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Monday, January 25, 2010

Nasreen's Secret School, written and illustrated by Jeanette Winter. Beach Lane, Simon & Schuster, 2009. $21.99 ages 6 and up

"Poor Nasreen sat at home all day,
because girls are forbidden to attend school.
The Taliban soldiers don't want girls to learn about the world,
the way Nasreen's mama and I learned
when we were girls."

Jeanette Winter begins with an 'author's note' that tells readers of her journey to its publication. The story of Nasreen was shared by one of the founders of the secret schools that were established in Afghanistan while the Taliban held power. At that time girls were not allowed to go to school and women weren't allowed to work outside the home, leave home without a male chaperone, and had to wear a burqa that covered their entire body, but for their eyes. So many things were lost in a child's life, including family.

Nasreen's story is told by her grandmother, a woman who defied the ruling Taliban and showed great courage to make her granddaughter's life better. She did so in the face of great danger to herself.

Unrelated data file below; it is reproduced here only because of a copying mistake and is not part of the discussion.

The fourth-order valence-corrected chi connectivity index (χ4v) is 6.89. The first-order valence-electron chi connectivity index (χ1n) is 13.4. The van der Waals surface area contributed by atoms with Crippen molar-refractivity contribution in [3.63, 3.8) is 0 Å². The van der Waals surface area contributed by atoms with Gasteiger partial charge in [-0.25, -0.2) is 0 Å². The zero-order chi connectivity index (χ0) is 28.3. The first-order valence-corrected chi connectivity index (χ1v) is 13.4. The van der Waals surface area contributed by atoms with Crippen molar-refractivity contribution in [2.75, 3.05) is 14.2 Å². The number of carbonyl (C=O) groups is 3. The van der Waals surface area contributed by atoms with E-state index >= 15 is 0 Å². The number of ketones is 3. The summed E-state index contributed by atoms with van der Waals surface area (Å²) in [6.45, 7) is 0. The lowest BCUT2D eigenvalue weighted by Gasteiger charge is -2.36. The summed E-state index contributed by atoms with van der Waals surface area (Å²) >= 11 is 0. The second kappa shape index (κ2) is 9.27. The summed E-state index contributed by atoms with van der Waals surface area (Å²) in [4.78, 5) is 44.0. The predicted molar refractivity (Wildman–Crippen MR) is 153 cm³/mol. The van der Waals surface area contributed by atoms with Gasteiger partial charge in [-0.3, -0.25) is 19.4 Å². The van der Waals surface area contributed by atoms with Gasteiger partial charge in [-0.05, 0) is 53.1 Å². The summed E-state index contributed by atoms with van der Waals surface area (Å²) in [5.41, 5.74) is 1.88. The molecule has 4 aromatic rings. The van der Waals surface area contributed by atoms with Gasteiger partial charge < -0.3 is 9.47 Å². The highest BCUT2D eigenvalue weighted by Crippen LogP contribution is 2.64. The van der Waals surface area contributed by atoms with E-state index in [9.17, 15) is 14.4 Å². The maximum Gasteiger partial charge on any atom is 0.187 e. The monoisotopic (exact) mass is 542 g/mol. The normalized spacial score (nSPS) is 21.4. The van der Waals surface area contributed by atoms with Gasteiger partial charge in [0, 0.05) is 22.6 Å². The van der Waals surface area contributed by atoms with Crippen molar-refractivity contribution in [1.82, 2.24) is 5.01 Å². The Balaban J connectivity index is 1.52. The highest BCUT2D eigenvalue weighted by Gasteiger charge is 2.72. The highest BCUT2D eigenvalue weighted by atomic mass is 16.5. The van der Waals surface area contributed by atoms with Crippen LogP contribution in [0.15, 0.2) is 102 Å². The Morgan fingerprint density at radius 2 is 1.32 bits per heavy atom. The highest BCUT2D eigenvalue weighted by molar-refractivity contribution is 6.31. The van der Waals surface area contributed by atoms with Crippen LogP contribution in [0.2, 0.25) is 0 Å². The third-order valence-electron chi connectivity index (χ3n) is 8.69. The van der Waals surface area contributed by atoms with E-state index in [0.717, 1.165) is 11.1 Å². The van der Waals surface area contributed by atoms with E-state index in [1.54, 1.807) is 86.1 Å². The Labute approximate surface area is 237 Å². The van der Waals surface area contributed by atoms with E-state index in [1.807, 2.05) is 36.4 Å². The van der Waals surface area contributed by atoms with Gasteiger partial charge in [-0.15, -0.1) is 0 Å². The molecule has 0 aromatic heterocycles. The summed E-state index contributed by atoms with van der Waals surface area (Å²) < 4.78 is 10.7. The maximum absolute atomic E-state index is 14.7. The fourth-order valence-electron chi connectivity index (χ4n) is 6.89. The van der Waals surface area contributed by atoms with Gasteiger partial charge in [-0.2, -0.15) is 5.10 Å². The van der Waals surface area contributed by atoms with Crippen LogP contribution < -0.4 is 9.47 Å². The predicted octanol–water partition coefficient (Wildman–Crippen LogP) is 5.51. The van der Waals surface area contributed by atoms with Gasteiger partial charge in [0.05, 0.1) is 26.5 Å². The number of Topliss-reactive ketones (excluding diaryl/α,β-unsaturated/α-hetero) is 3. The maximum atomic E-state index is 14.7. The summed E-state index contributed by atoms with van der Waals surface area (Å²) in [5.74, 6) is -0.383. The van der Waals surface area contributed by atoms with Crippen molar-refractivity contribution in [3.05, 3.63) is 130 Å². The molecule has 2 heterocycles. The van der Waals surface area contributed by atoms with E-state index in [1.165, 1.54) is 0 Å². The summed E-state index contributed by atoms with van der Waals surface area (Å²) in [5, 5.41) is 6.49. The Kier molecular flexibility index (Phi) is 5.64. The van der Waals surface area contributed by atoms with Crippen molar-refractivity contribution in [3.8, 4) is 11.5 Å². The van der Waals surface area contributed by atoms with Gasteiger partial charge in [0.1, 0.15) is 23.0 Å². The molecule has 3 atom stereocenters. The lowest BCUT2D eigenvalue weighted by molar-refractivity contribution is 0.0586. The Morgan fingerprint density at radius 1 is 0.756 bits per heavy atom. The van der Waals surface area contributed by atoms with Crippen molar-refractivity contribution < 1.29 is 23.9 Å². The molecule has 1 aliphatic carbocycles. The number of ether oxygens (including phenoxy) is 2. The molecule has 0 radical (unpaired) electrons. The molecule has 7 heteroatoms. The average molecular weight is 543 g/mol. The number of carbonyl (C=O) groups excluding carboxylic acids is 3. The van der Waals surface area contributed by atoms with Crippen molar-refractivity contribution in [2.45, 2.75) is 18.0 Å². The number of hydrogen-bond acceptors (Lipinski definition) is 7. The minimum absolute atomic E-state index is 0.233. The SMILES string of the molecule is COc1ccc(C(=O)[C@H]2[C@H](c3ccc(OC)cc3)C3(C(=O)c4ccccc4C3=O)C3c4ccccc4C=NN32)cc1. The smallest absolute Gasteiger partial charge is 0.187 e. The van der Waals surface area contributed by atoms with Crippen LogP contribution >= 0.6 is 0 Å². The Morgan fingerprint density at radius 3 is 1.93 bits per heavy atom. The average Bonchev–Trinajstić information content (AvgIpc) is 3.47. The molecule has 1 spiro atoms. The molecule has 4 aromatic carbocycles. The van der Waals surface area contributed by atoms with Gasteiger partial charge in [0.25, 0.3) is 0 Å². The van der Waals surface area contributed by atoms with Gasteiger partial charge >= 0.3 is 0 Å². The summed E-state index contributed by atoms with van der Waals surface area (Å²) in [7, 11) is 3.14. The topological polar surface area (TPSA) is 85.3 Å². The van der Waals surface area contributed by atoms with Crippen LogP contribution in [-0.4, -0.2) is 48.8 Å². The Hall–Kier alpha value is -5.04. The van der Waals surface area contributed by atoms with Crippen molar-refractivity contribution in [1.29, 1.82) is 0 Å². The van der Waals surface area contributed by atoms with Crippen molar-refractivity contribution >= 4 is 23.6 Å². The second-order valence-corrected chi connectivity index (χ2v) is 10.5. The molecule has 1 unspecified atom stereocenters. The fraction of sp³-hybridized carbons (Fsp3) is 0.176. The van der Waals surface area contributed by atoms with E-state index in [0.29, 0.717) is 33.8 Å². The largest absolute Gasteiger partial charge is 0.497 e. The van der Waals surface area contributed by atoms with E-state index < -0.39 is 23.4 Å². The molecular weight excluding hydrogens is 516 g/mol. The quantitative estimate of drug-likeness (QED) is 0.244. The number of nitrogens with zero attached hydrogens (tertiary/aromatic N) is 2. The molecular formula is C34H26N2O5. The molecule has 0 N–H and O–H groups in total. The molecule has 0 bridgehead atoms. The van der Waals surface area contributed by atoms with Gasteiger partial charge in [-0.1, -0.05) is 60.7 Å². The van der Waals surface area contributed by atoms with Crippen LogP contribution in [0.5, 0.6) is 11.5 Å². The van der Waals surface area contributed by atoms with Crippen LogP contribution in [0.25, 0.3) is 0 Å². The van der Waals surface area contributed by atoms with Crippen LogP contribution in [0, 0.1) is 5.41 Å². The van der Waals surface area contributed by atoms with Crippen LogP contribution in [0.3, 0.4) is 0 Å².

Nasreen's parents are both missing and she lives in sadness and silence, awaiting their return. Her grandmother is very worried about her and decides that Nasreen should attend a secret school for girls. Taking a great risk, she hurries her granddaughter through the lanes to a green gate where Nasreen is made welcome. Her silence remains, and while threats are made to the learning being done, the girls continue to learn about the world beyond the gate. Nasreen needs nothing. She is unresponsive and alone. When winter brings a long break from school, Grandmother and Nasreen continue the vigil for their family. Once school resumes another student, Mina, is brave enough to tell Nasreen that she has missed her. It is just what Nasreen needs to break her silence. In doing so, she shares her story and her deep sadness with her new friend. It is a marked change in the young girl. She begins to learn to read, write and do math this knowledge sustains her. Her abiding interest in this new world gives her grandmother strength to move forward, with a sense of certainty that soldiers will never be able to take away what Nasreen has gained while attending the 'secret school'.

Books like this one make us part of the world community, giving us an opportunity to know how other children live. It invites open discussion about war and how it affects children, how it changes their lives and how it causes people to be even more courageous in the face of such adversity. It shows us the resilience of the human spirit and informs our hearts and minds.

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